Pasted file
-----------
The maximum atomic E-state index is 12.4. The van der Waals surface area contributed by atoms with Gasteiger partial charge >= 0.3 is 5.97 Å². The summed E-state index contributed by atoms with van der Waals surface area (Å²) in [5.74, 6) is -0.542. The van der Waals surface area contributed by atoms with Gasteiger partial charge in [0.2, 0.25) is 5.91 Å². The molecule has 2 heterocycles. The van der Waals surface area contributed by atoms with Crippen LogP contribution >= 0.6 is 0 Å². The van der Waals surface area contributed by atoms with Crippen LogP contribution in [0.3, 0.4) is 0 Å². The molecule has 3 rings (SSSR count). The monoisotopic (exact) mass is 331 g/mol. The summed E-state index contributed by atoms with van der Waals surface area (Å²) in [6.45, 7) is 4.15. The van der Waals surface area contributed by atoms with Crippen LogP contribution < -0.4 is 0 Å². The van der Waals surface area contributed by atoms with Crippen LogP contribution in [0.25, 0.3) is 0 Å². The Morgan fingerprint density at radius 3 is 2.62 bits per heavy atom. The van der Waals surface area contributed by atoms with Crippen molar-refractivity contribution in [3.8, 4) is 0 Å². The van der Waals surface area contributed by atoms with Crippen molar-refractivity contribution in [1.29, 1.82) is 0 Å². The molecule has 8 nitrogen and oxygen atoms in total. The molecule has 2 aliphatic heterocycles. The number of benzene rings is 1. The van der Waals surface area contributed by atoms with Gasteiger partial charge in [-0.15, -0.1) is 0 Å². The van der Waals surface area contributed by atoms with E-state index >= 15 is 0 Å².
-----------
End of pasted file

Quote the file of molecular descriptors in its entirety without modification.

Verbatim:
The maximum atomic E-state index is 12.4. The van der Waals surface area contributed by atoms with Gasteiger partial charge >= 0.3 is 5.97 Å². The summed E-state index contributed by atoms with van der Waals surface area (Å²) in [5.74, 6) is -0.542. The van der Waals surface area contributed by atoms with Gasteiger partial charge in [0.2, 0.25) is 5.91 Å². The molecule has 2 heterocycles. The van der Waals surface area contributed by atoms with Crippen LogP contribution >= 0.6 is 0 Å². The van der Waals surface area contributed by atoms with Crippen LogP contribution in [0.3, 0.4) is 0 Å². The molecule has 3 rings (SSSR count). The monoisotopic (exact) mass is 331 g/mol. The summed E-state index contributed by atoms with van der Waals surface area (Å²) in [6.45, 7) is 4.15. The van der Waals surface area contributed by atoms with Crippen LogP contribution < -0.4 is 0 Å². The van der Waals surface area contributed by atoms with Crippen LogP contribution in [0.25, 0.3) is 0 Å². The Morgan fingerprint density at radius 3 is 2.62 bits per heavy atom. The van der Waals surface area contributed by atoms with Crippen molar-refractivity contribution in [3.8, 4) is 0 Å². The van der Waals surface area contributed by atoms with Crippen molar-refractivity contribution in [1.29, 1.82) is 0 Å². The molecule has 8 nitrogen and oxygen atoms in total. The molecule has 2 aliphatic heterocycles. The number of benzene rings is 1. The van der Waals surface area contributed by atoms with Gasteiger partial charge in [-0.15, -0.1) is 0 Å². The van der Waals surface area contributed by atoms with E-state index >= 15 is 0 Å².